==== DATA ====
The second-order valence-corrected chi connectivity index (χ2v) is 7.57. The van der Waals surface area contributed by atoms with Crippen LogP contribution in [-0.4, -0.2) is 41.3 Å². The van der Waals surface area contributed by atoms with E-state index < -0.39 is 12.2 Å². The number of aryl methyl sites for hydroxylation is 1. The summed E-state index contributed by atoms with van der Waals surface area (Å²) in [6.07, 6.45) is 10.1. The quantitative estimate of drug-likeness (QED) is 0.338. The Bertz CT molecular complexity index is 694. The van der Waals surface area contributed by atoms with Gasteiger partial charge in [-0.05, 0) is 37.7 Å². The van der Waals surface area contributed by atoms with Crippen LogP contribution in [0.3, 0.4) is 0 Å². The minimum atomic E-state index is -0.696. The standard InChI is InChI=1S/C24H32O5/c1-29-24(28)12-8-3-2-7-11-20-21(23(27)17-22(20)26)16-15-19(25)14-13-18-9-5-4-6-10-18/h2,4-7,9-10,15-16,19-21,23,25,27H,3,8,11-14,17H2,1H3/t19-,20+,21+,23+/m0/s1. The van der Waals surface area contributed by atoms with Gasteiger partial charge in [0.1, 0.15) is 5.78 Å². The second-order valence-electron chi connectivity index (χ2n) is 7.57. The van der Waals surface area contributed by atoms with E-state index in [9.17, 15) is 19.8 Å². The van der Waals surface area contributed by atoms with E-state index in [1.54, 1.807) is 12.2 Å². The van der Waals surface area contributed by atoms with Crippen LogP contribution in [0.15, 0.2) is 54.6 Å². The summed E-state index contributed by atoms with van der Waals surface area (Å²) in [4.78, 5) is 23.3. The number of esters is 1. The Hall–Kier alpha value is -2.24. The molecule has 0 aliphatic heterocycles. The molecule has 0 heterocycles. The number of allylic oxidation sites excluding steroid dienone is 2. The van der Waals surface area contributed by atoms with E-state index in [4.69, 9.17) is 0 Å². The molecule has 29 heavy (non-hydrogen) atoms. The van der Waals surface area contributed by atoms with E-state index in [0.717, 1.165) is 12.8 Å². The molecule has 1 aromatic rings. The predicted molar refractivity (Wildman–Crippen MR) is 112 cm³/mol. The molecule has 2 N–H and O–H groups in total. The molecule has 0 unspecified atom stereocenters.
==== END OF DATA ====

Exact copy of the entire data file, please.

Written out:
The second-order valence-corrected chi connectivity index (χ2v) is 7.57. The van der Waals surface area contributed by atoms with Crippen LogP contribution in [-0.4, -0.2) is 41.3 Å². The van der Waals surface area contributed by atoms with E-state index < -0.39 is 12.2 Å². The number of aryl methyl sites for hydroxylation is 1. The summed E-state index contributed by atoms with van der Waals surface area (Å²) in [6.07, 6.45) is 10.1. The quantitative estimate of drug-likeness (QED) is 0.338. The Bertz CT molecular complexity index is 694. The van der Waals surface area contributed by atoms with Gasteiger partial charge in [-0.05, 0) is 37.7 Å². The van der Waals surface area contributed by atoms with Crippen LogP contribution in [0.3, 0.4) is 0 Å². The minimum atomic E-state index is -0.696. The standard InChI is InChI=1S/C24H32O5/c1-29-24(28)12-8-3-2-7-11-20-21(23(27)17-22(20)26)16-15-19(25)14-13-18-9-5-4-6-10-18/h2,4-7,9-10,15-16,19-21,23,25,27H,3,8,11-14,17H2,1H3/t19-,20+,21+,23+/m0/s1. The van der Waals surface area contributed by atoms with Gasteiger partial charge in [0.1, 0.15) is 5.78 Å². The second-order valence-electron chi connectivity index (χ2n) is 7.57. The van der Waals surface area contributed by atoms with E-state index in [9.17, 15) is 19.8 Å². The van der Waals surface area contributed by atoms with E-state index in [1.54, 1.807) is 12.2 Å². The van der Waals surface area contributed by atoms with Crippen LogP contribution in [0.15, 0.2) is 54.6 Å². The summed E-state index contributed by atoms with van der Waals surface area (Å²) in [4.78, 5) is 23.3. The number of esters is 1. The Hall–Kier alpha value is -2.24. The molecule has 0 aliphatic heterocycles. The molecule has 0 heterocycles. The number of allylic oxidation sites excluding steroid dienone is 2. The van der Waals surface area contributed by atoms with E-state index in [4.69, 9.17) is 0 Å². The molecule has 29 heavy (non-hydrogen) atoms. The van der Waals surface area contributed by atoms with E-state index in [0.717, 1.165) is 12.8 Å². The molecule has 1 aromatic rings. The predicted molar refractivity (Wildman–Crippen MR) is 112 cm³/mol. The molecule has 2 N–H and O–H groups in total. The molecule has 0 unspecified atom stereocenters.